If you live in New Jersey, you’ll probably already be familiar with at least a few of the state’s wealth of state parks and recreation areas. If you’re not, prepare for a treat. From dense forests to grassy beaches, rolling farmland to dramatic peaks, New Jersey’s state parks are a nature lover’s dream. Whether you want to hike, bike, fish, or camp, you’ll find endless opportunities for outdoor adventure. Without further ado, here are the 10 best state parks in New Jersey.
10. Delaware Water Gap National Recreation Area
Stretching alongside 40 miles of the Delaware River, the Delaware Water Gap National Recreation Area is a haven for nature lovers. Packed with dramatic waterfalls, grassy beaches, and densely forested mountains, it offers endless opportunities for hiking, fishing, swimming, or simply sitting back and marveling at the surrounding beauty. On top of the geographical wonders of the park, there’s plenty of history to enjoy. Chose your trail carefully, and you’ll pass by numerous Native American archaeological sites, along with remnants of 18th and 19th-century villages.
9. Gateway National Recreation Area
According to Park Guider, Gateway National Recreation Area is the only “wildlife refuge” in America’s National Park System, making it a must-visit for any would-be David Attenboroughs. Along with the endless opportunities for wildlife spotting, it’s a great place for hiking, biking, and camping. With 26,607 acres of coastal attractions to explore, it’s the kind of place you’ll never get bored of, no matter how often you visit. While you’re there, be sure to check out Fort Hancock, one of the last remaining coastal defenses from the 1800s. Understandably, the park is hugely popular, clocking in around 10 million visitors each year. Thankfully, it’s big enough that you don’t need to worry about jostling for elbow space.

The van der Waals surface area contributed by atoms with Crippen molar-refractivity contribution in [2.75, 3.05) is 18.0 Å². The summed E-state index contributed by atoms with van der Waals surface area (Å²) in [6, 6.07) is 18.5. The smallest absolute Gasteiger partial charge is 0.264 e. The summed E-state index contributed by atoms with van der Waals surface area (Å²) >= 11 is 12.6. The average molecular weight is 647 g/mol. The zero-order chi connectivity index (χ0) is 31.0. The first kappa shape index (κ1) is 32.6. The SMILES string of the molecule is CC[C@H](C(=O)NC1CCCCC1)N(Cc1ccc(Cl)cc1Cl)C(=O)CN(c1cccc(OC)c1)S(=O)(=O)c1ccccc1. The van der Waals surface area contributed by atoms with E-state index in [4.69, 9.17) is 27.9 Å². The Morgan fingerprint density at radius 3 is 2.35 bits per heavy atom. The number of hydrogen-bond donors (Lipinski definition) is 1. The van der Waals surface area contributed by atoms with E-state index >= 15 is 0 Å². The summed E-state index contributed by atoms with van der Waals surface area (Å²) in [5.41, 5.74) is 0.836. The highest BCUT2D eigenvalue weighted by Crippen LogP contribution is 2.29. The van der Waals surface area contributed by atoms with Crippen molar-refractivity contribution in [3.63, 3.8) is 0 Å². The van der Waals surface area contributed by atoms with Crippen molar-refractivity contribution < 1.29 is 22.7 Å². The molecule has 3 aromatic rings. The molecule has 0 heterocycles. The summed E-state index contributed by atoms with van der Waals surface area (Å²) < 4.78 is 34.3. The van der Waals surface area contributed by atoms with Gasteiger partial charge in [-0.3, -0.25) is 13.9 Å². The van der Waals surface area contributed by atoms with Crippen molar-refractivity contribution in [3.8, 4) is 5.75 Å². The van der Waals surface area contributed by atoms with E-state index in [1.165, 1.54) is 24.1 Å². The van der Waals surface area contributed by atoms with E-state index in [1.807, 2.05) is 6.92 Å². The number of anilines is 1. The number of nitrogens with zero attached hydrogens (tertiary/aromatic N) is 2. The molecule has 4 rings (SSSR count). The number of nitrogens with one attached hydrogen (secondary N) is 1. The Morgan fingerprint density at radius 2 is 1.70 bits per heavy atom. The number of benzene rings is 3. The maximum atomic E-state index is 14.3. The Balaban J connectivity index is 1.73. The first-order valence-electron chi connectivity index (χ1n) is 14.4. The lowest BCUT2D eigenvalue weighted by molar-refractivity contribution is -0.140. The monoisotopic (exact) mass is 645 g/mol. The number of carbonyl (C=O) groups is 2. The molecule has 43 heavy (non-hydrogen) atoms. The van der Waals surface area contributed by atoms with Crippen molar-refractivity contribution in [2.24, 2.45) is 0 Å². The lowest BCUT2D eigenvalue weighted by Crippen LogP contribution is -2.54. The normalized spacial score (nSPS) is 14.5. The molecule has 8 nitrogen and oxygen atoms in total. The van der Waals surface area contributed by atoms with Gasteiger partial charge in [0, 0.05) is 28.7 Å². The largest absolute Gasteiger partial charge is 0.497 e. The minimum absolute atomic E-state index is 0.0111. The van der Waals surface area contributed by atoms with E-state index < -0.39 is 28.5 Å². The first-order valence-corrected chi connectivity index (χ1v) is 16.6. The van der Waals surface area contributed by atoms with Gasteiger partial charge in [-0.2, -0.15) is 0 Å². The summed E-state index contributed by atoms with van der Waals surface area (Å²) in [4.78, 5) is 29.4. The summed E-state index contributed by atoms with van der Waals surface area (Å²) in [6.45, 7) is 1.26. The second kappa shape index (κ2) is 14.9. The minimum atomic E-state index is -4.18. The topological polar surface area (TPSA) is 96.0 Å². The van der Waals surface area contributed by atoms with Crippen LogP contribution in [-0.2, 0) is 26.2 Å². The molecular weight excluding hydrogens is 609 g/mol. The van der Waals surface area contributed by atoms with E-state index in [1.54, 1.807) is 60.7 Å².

8. High Point State Park
No visit to New Jersey is complete without at least one visit to its oldest state park, High Point. Spread over 14,218 acres of woodland, it boasts a huge assortment of attractions, including the Dryden Kuser Natural Area, which ranks as the highest elevation cedar swamp in the world. Other highlights include the High Point Monument: set 1803 feet above sea level, it offers stunning panoramas over the surrounding valleys and mountain ranges. If you’re searching for a little piece of paradise that’s perfect for hiking, fishing, or even camping, don’t miss it.
7. Cape May Point State Park
Every fall, bird watchers dust off their binoculars and descend on Cape May Point State Park, which is widely considered one of the best places in North America to catch the birds on their journey south. Even if birds aren’t your bag, there’s still a lot to enjoy, from lazing on the sand to swimming, fishing, or hiking. The only downfall is the price – with entry costing $80 to New Jersey residents and $90 to everyone else, it’s by no means the state’s cheapest park. Fortunately, there’s enough happening in both the park and the surrounding town of Cape May to justify the price.
6. Barnegat Lighthouse State Park